Very soon, however, a tainted water supply caused both Casper and Hilmers to also fall foul to infection, with only Mullane and Thuot left fully healthy. A malfunction in a range safety backup computer and lower-than-allowable inlet temperatures on Atlantis’ three main engines put paid to a launch attempt on 25 February, with weather effecting a scrub the following night, too. A 48-hour turnaround was set in place to give launch personnel some rest time and finally on the evening of the 28th Creighton led his men out of the Operations & Checkout Building for Pad 39A and their waiting shuttle.
It seemed as if another scrub was in store, as flight controllers and the crew awaited a break in the weather. Rain showers lashed the Cape and the Transoceanic Abort Landing (TAL) sites in Spain—which Atlantis might be obliged to use in the event of a major emergency during ascent—were declared “No-Go”. Finally, conditions on both sides of the Atlantic seemed to improve and at 2:41 a.m. EST the countdown emerged from an extended built-in hold at T-9 minutes. In the feverish minutes that followed, Casper activated the shuttle’s three Auxiliary Power Units (APUs) and the men closed their visors.
Liftoff occurred at 2:50 a.m. EST, with the customary gushing announcement from the public affairs officer—“Liftoff of Atlantis and mission STS-36”—offering no indication of the content of the flight ahead. But one component of ascent was impossible to hide. For the first (and only) time in shuttle program history, STS-36 entered a 62-degree-inclination orbit, far higher than even the 57 degrees achieved on earlier Department of Defense missions. To accomplish this 62-degree tilt, a unique “dog-leg” maneuver was implemented, in which the shuttle flew downrange on a nominal flight azimuth, then maneuvered to a higher azimuth whilst high above the Atlantic. Admittedly, this carried penalties in terms of performance, but it was the only means of reaching such a high-inclination orbit from the Cape.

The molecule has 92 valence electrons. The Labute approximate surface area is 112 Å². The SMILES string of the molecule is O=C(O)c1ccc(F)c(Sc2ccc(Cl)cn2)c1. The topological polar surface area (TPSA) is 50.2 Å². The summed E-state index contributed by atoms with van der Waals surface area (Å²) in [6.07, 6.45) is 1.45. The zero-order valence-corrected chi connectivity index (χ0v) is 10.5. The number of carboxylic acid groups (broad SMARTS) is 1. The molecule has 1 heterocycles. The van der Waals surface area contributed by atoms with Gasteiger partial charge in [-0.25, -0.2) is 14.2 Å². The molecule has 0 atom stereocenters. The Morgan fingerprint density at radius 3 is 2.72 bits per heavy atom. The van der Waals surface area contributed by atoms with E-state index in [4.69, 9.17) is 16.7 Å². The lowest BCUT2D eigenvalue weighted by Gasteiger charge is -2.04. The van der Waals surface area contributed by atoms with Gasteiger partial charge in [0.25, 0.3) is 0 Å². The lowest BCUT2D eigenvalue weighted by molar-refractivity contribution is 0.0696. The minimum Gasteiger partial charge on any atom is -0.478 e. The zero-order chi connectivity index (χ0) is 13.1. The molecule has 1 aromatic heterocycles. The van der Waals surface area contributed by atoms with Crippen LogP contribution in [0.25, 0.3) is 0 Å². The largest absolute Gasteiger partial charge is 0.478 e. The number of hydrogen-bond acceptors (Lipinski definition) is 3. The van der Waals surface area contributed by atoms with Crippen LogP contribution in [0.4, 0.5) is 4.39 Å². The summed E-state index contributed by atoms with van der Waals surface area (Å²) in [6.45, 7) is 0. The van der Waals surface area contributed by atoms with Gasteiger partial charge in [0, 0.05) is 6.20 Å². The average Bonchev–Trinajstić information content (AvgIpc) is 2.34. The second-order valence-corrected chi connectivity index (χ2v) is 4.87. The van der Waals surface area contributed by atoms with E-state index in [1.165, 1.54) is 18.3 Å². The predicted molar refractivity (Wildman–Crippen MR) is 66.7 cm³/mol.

“Normally, the highest inclination you’ll ever get is 57 degrees,” said Creighton in a NASA oral history, “which keeps you just off the East Coast, so in case anything bad happened, where you blew up, you’re not going to rain debris down on a major city in the United States. This particular flight was the one exception—the only time in U.S. manned space flight—where we’ve ever gone beyond 57 degrees. It’s kind of hard to hide that fact after you launch, when you’re up there and the Russians are tracking you, so that was declassified after we launched.” For STS-36, the payload so important that normal flight rules which precluded overflights of land were suspended and Atlantis passed near Cape Hatteras, Cape Cod and parts of Canada during her rise to orbit.
And the orbital altitude was one of the shuttle’s lowest, often reaching no higher than 124 miles (200 km). In Mullane’s words, the effect was that Earth seemed “hugely close” and the mission’s inclination allowed him to view icebergs in the Southern Ocean and, through binoculars, a far-off glimpse of Antarctica. “The pole was nearly 1,800 miles distant, so I had no view of it,” he wrote in Riding Rockets. “Instead, I focused on the rugged coastal mountain chains. The occasional black of a windswept cliff was the only color in an otherwise sheet-white topography.” In Man On A Mission, Hilmers recalled seeing the green and blue plumes of the aurora borealis at northerly latitudes. “Our low altitude gave us the best views of Earth I would ever have while in space,” he wrote. “The details you could pick out were simply amazing.”